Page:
Kansas conservatives own financial mess
The Kansas City Star
Last Tuesday afternoon, while a distracted public awaited the day’s election results, a group of Kansas officials announced that the state was about to fall into a deep financial hole.
The numbers announced by the Consensus Estimating Group, while not unexpected, are shockingly bad. The state is projected to receive $707 million less in revenues next year than it is currently spending.
Part of that hole could be filled by spending down a reserve fund of $470 million, although extinguishing the reserve balance to meet routine expenses is a sure sign of a fiscally ill state. Even with that contingency, after factoring in some new budget assumptions, analysts anticipate the state’s leaders will have to find about $328 million in either cuts or new revenues to come up with a balanced spending plan for the fiscal year beginning July 1.
That number strikes fear in the hearts of school superintendents, university leaders, state workers and the people who care for the state’s disabled and vulnerable citizens. They have weathered cuts and shortages for years and face the prospect of more.
But not everyone was dismayed by the findings of the economists and state officials who analyze state finances. Giddy with election night victories, some conservative Republicans told reporters they’d like to cut taxes — and thus revenues — even more.
Talk about a state of denial.
Kansas’ financial wound is self-inflicted. Gov. Sam Brownback and conservatives in the Legislature this year sharply cut income tax rates, despite warnings that expected business growth could not make up for the lost revenue.
The income tax cuts will cost the state about $400 million in next year’s budget, and $4.5 billion over the next six years.
Compounding the immediate problem is the scheduled rollback of a one-cent sales tax increase that Brownback’s predecessor, Democratic Gov. Mark Parkinson, signed into law to get the state through the worst of the Great Recession. Unless the Legislature extends the sales tax, the state will lose $262 million a year beginning in July.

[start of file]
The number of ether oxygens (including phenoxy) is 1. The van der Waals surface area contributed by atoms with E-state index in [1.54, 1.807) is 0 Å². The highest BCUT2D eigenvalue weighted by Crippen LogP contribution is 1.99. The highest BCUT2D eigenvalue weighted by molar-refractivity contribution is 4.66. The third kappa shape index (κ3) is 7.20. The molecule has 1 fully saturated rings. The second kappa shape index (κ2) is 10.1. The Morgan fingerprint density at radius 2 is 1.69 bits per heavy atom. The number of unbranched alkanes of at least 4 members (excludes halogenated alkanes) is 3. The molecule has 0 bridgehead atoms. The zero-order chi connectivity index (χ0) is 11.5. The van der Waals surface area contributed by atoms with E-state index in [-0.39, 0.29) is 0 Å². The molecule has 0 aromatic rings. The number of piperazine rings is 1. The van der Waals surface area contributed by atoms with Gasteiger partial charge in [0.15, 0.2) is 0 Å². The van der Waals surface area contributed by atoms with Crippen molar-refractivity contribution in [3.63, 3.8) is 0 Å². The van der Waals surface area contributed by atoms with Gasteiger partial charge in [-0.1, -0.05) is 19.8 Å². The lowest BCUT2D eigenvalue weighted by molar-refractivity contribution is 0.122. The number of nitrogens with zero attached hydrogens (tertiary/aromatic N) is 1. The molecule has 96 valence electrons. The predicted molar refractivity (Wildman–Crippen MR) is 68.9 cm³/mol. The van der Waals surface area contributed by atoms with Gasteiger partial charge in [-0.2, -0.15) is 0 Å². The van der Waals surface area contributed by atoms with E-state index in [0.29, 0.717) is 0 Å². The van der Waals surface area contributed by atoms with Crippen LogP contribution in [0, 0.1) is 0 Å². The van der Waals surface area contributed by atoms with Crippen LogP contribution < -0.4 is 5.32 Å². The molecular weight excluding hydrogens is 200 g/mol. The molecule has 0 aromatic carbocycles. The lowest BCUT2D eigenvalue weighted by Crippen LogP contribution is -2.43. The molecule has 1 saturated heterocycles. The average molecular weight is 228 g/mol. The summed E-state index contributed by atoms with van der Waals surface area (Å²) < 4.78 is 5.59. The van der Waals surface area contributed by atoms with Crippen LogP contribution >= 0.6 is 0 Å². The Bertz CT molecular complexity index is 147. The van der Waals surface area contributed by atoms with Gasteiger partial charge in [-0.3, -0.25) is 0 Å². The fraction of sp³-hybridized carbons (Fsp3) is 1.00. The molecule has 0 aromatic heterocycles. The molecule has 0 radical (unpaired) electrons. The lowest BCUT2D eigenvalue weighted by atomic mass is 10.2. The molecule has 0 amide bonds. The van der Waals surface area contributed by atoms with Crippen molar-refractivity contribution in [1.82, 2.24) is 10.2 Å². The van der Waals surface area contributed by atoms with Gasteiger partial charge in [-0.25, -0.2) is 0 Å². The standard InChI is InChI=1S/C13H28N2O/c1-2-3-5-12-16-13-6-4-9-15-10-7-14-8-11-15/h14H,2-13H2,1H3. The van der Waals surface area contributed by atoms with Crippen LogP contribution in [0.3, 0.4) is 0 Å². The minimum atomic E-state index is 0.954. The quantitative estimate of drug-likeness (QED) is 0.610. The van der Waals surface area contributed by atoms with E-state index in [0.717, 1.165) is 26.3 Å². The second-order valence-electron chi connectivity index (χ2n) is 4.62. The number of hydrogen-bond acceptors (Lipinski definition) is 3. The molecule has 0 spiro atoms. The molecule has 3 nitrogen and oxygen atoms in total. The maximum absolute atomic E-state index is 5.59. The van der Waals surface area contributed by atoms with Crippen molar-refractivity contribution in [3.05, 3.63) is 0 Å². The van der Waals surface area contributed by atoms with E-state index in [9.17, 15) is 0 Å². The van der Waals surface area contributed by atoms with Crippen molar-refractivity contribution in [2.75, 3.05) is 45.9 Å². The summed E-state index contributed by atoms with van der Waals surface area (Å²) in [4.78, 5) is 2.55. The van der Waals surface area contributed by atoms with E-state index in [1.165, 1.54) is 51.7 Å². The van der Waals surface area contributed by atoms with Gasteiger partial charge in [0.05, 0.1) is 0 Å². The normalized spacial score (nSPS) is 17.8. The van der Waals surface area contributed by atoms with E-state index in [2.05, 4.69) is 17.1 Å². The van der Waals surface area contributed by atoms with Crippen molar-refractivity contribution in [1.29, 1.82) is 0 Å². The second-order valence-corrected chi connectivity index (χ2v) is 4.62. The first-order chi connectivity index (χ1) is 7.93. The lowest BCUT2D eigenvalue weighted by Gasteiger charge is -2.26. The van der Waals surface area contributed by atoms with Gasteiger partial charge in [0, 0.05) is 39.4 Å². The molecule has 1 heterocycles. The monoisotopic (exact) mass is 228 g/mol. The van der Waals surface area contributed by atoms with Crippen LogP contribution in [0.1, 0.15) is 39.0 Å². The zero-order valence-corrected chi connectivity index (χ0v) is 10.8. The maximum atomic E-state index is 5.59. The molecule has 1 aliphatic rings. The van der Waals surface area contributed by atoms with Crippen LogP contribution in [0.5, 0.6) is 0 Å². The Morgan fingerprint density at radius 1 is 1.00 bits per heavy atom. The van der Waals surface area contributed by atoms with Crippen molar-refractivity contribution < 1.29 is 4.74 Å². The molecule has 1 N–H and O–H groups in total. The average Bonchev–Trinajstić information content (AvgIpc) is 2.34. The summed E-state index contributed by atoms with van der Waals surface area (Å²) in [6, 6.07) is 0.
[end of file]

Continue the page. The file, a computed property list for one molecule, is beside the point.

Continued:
The obvious fix is for Brownback and lawmakers to raise income tax rates when the Legislature resumes in January. But that is virtually certain not to happen.
Apart from that, there are no good options. Here are some possibilities for what could be in store:
An extension of the entire one-cent sales tax. (Four-tenths will remain in any case, to fund highway projects.) Brownback has said he might recommend such a move, though many lawmakers are likely to object.
Leaving the tax in place might be preferable to gutting schools and services, but sales taxes disproportionately hurt the poor and middle-income households. Make no mistake, if the tax increase stays on the books, Brownback will own it. His legacy will be to lower income tax rates for wealthier Kansans while raising the costs of goods and services for all the state’s residents.
Spending the reserve fund down to zero. Unlike many states, Kansas has no constitutional requirement to maintain a “rainy day” fund. Using the $470 million currently in the bank would provide a temporary partial fix, but for one year only. Kansas’ structural budget imbalance won’t go away unless the state finds more permanent sources of revenue. Eventually the imbalance and absence of a reserve fund could affect the state’s bond rating.
Borrowing from designated accounts, such as state highway fund. This is another one-time fix, and another sign of a state’s desperation.
More cuts. Conservatives say it can be done. But schools have been laying off employees and cutting programs for years. Kansas state employees are among the lowest-paid in the nation. The number of developmentally disabled Kansans awaiting services is close to 5,000.
The state is failing to meet its responsibilities now. Lawmakers who think more cuts are possible either have no conscience or are operating in blissful ignorance. The state is in bad shape and without a show of courage it will quickly get worse.